Expression of CDX2 in benign tissue and adenocarcinoma of the prostate

Mehsati Herawi, Angelo Michael Demarzo, Glen Kristiansen, Jonathan Ira Epstein

Research output: Contribution to journalArticle

Abstract

Numerous studies have claimed that CDX2 is relatively specific and sensitive in establishing a gastrointestinal origin in metastatic tumors of unknown origin. We have recently seen 2 cases of prostatic adenocarcinoma (PCa) on needle biopsies with diffuse strong nuclear staining for CDX2 sent for consultation. One case was a prostatic duct adenocarcinoma in a man with a prostate-specific antigen (PSA) value of 327 ng/mL, and the other was a PCa with a Gleason score (GS) of 4 + 4 = 8 in a man with a PSA value of 15 ng/mL. An adenocarcinoma with GS 3 + 3 = 6 from the contralateral side did not express CDX2. Because documented examples of this phenomenon are rare, we investigated the immunoexpression of CDX2, using tissue microarrays (TMAs). Three slides of TMAs were used to stain 708 tissue samples (0.6 mm in diameter) containing either benign or malignant prostate tissue, as well as control tissues from various anatomical sites including colon. In total, 195 samples of primary PCa with GS of 6 (n = 41), 7 (n = 21), and 8 (n = 8); 195 samples of benign prostate tissue; and 185 samples of metastatic PCa were studied. Of 70 radical prostatectomy specimens examined for PCa in TMAs, 4 (5.7%) were positive for CDX2, showing Gleason score of 6 (n = 3) and Gleason score of 7 (n = 1). Focal moderate positive staining was seen in benign prostate tissue in 7 (11.7%) of 60 radical prostatectomy specimens. None of the metastatic PCa expressed CDX2. CDX2 may uncommonly be focally expressed in benign prostatic glands. Staining in PCa is less common and appears independent of GS and is usually patchy and focal and of lesser intensity than in colonic tissue. However, rarely strong and diffuse staining may be seen. Positive CDX2 staining in high-grade prostate cancer (ductal, cribriform, and solid) may be confused with secondary carcinoma of colonic origin. Routine histopathology, positive PSA immunostaining, and clinical findings can help confirm the correct diagnosis.

Original languageEnglish (US)
Pages (from-to)72-78
Number of pages7
JournalHuman Pathology
Volume38
Issue number1
DOIs
StatePublished - Jan 2007

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Prostate
Adenocarcinoma
Neoplasm Grading
Staining and Labeling
Prostate-Specific Antigen
Prostatectomy
Needle Biopsy
Prostatic Neoplasms
Colon
Coloring Agents
Referral and Consultation
Carcinoma
Neoplasms

Keywords

  • Benign prostate
  • CDX2
  • Immunohistochemistry
  • Prostatic adenocarcinoma
  • Tissue microarray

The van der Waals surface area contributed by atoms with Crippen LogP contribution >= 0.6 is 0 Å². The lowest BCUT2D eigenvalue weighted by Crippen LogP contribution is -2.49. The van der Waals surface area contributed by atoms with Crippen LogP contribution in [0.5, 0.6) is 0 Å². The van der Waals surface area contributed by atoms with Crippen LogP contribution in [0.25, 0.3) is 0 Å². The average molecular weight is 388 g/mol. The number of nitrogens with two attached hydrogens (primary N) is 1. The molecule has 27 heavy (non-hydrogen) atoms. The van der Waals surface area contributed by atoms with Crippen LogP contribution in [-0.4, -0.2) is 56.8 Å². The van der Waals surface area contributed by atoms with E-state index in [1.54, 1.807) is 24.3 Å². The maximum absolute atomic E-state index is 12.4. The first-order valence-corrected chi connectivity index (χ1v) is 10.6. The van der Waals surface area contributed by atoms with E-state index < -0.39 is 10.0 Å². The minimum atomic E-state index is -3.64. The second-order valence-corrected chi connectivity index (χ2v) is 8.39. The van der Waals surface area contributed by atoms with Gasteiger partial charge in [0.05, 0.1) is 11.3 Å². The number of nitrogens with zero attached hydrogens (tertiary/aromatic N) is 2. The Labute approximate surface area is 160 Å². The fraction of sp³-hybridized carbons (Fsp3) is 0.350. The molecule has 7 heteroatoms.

ASJC Scopus subject areas

  • Pathology and Forensic Medicine

Cite this

Expression of CDX2 in benign tissue and adenocarcinoma of the prostate. / Herawi, Mehsati; Demarzo, Angelo Michael; Kristiansen, Glen; Epstein, Jonathan Ira.

In: Human Pathology, Vol. 38, No. 1, 01.2007, p. 72-78.

Research output: Contribution to journalArticle

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abstract = "Numerous studies have claimed that CDX2 is relatively specific and sensitive in establishing a gastrointestinal origin in metastatic tumors of unknown origin. We have recently seen 2 cases of prostatic adenocarcinoma (PCa) on needle biopsies with diffuse strong nuclear staining for CDX2 sent for consultation. One case was a prostatic duct adenocarcinoma in a man with a prostate-specific antigen (PSA) value of 327 ng/mL, and the other was a PCa with a Gleason score (GS) of 4 + 4 = 8 in a man with a PSA value of 15 ng/mL. An adenocarcinoma with GS 3 + 3 = 6 from the contralateral side did not express CDX2. Because documented examples of this phenomenon are rare, we investigated the immunoexpression of CDX2, using tissue microarrays (TMAs). Three slides of TMAs were used to stain 708 tissue samples (0.6 mm in diameter) containing either benign or malignant prostate tissue, as well as control tissues from various anatomical sites including colon. In total, 195 samples of primary PCa with GS of 6 (n = 41), 7 (n = 21), and 8 (n = 8); 195 samples of benign prostate tissue; and 185 samples of metastatic PCa were studied. Of 70 radical prostatectomy specimens examined for PCa in TMAs, 4 (5.7{\%}) were positive for CDX2, showing Gleason score of 6 (n = 3) and Gleason score of 7 (n = 1). Focal moderate positive staining was seen in benign prostate tissue in 7 (11.7{\%}) of 60 radical prostatectomy specimens. None of the metastatic PCa expressed CDX2. CDX2 may uncommonly be focally expressed in benign prostatic glands. Staining in PCa is less common and appears independent of GS and is usually patchy and focal and of lesser intensity than in colonic tissue. However, rarely strong and diffuse staining may be seen. Positive CDX2 staining in high-grade prostate cancer (ductal, cribriform, and solid) may be confused with secondary carcinoma of colonic origin. Routine histopathology, positive PSA immunostaining, and clinical findings can help confirm the correct diagnosis.",
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